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Interest May Be Added to Restitution Payment Owed by Thief to Victim
Description Appeals court held that while the Kentucky statute on restitution to victims of crime did not address the issue of interest payments on the sum due, it was logical that interest be included in the restitution payments in order for victims to be made whole in their recovery.
Topic Criminal Law
Key Words Restitution; Damages; Interest Payment
C A S E   S U M M A R Y
Facts The Hearns pled guilty to felony theft for having stolen more than $300,000 from a public school in Kentucky, where Patricia Hearn was a superintendent. They were sentenced to 10 years in prison, but the sentence was probated on the condition of restitution of the money. The state requested that the Hearns also be required to pay interest on the money, but the trial court held that it did not have authority to order interest to be paid on the stolen funds. The state appealed.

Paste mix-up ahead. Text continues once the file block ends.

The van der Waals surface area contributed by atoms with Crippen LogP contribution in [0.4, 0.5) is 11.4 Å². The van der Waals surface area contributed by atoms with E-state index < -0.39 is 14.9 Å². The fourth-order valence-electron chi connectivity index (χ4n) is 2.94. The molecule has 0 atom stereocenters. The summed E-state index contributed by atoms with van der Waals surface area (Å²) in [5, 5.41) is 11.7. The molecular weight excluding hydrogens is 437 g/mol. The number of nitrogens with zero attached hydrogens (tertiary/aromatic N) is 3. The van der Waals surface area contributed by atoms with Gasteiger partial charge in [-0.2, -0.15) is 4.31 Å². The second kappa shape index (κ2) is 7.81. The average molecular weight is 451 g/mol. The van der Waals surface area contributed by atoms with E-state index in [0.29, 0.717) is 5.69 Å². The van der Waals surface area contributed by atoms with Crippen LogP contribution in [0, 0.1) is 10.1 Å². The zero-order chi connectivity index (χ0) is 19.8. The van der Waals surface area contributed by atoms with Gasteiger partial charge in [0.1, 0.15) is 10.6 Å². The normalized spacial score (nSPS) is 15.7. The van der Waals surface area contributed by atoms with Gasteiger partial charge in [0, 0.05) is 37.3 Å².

Decision Reversed. Restitution is a condition of probation in Kentucky. The statute dealing with restitution does not say anything about interest payments. "All statutes are to be liberally construed to carry out the legislature's intent." Restitution is a part of the "victim's rights movement." Restitution normally includes post-judgment interest on payments due the victim. So for restitution to be paid in full, interest can be included in the payment ordered, at the discretion of the trial court.
Citation Kentucky v. Hearn, 2000 WL 1252552 (Ct. App., Ky., 2000)

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